New York, Oct 9 : A smartphone-based app can help improve the accuracy of data in some clinical trials involving individuals with intellectual disability, report researchers.
The most common genetic causes of intellectual disability are Down syndrome and fragile X syndrome.
The goal, said the researchers at University of California-Davis Health in the US, is to track symptoms related to executive function, often associated with attention deficit hyperactivity disorder (ADHD), using the new smartphone app called 'iBehavior'.
"It's a really smart use of a ubiquitous technology and it could make a huge difference in the accuracy of measurement in clinical trials," said David Hessl, a professor in the department of psychiatry and behavioral sciences at UC Davis MIND Institute.
Hessl was awarded a two-year, (Dollar) 431,000 grant from the National Institutes of Health (NIH) for the project.
The study will focus on children and young adults with intellectual disability.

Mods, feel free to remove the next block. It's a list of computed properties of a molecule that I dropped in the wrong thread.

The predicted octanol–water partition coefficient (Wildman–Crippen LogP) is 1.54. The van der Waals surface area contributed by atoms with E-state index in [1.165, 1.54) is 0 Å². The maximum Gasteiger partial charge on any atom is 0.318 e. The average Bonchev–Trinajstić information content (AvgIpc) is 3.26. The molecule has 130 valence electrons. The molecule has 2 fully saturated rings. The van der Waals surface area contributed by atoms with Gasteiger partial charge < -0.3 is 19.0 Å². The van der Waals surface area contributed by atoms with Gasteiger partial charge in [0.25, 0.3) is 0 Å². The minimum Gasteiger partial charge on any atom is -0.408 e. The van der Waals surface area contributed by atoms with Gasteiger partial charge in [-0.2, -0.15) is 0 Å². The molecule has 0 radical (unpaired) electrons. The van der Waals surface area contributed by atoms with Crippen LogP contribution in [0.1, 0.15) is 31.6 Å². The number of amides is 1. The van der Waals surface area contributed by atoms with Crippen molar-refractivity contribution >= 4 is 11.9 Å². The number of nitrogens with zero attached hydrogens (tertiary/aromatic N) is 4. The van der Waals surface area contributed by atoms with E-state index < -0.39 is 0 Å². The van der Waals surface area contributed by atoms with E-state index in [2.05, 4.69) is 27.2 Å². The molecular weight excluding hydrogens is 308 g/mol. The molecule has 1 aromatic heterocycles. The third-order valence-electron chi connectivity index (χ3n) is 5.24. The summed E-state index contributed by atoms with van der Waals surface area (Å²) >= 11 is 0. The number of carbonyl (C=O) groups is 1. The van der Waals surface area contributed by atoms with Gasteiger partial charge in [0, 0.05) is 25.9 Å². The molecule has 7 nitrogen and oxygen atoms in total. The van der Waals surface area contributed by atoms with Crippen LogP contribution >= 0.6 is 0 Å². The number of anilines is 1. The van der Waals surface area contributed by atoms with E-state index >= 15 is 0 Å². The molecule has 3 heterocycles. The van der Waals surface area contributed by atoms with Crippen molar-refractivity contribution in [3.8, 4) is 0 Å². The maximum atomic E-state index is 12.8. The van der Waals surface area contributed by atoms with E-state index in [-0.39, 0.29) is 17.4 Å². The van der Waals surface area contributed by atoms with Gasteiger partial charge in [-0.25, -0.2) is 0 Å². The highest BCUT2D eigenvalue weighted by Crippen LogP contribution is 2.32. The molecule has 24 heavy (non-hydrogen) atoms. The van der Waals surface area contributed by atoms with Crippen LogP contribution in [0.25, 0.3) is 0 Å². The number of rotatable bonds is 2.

"The majority of clinical trials focused on people with intellectual disability have relied on parent or caregiver questionnaires, much like traditional paper and pencil rating scales," said Hessl.
That means families have to remember over a fairly long period of time -- sometimes weeks -- what their child's behaviour was like.
"The app uses what we call an ecological momentary assessment, where a parent or teacher observes the child or young adult and provides ratings of behaviour much closer to the time the behaviour occurred," Hessl added.
Families will be trained in how to use the app and what behaviour to look for.
The app will send a text when it's time for them to start observing their child or young adult, they'll observe for two hours, then they'll get another text that it's time to record what they observed.
They'll record information about aggression and irritability, hyperactivity and impulsivity, attention problems, anxiety-related behaviour and avoidance and more, likely daily.
Classroom teachers may also be asked to take part.
There is currently no treatment for fragile X syndrome; there are only treatments for symptoms.
The researchers are hopeful that this app will improve the assessment of a child's behaviour before, during and after treatment as well improve the assessment of potential targeted treatments.